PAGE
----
Speed is of the essence in life drawing sessions, because live models cannot hold their poses indefinitely. Even in a very relaxed pose, most models need a break after an hour, and most poses are held for only five to thirty minutes. Therefore, even though my technique allows for the correction of errors, there is usually little time to do that.

My pencil technique certainly does not follow “conventional wisdom”, and in fact I have found some standard advice to be counter-productive. The details of my technique are:

  • Pencils. I find it best to use an HB “writing” pencil instead of the usually-recommended soft drawing pencil. I find that the softer pencils wear down too quickly, and that their marks have an annoying tendency to smudge. Eagle writing pencils seem to have smoother graphite than so-called “drawing” pencils, which provide a more uniform line.
  • Paper. I use thin marker paper rather than heavy Bristol board or watercolor paper. Again, the smooth surface of the marker paper allows for more subtle shading effects, because the pencil line does not “catch” on irregularities in the paper surface.
  • Sharpening. I don’t use a pencil sharpener. Instead, I sharpen my pencils by carving off the wood with a knife, leaving about 5mm of graphite projecting, then rub the tip to a point using sandpaper. This is a technique that I actually learned at school during Technical Drawing O-level classes. The benefits are that I don’t have to sharpen the pencil so frequently, and can adjust the shape of the point to provide either a very fine line or a broader “side” stroke.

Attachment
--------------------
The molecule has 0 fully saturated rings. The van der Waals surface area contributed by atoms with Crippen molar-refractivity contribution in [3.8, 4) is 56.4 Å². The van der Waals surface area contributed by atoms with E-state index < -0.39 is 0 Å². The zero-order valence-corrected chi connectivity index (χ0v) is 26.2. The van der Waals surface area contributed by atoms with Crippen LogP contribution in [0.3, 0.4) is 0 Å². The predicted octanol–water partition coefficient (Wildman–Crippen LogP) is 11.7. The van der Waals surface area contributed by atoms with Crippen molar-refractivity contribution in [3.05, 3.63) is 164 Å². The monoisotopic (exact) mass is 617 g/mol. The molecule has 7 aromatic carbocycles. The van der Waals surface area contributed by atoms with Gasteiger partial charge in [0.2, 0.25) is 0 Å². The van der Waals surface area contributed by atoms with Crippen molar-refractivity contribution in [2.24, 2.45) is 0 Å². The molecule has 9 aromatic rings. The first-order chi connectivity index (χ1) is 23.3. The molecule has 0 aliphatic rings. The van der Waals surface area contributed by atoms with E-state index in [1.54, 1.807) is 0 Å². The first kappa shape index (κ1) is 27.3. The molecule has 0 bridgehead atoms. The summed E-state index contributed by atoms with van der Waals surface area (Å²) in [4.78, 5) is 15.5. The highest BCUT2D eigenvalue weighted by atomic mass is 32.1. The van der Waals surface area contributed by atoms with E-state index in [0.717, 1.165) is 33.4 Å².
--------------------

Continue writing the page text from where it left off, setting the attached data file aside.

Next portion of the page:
Figure Drawing Techniques: Artwork for Scanning

It sometimes seems that there’s an attitude that “pencils are for sketching only”, and that it’s not possible to produce “finished artwork” in pencil. Hopefully, the sample above will demonstrate that that’s not true.

However, it is true that pencil artwork can be difficult to scan. Even the darkest lines created by a graphite pencil are typically a dark gray rather than true black, so there is often a lack of dynamic shading range in a pencil drawing.

Reproducing printed versions of continuous-tone images requires application of a halftone screen, and such halftoning typically does not interact well with the subtleties of pencil shading.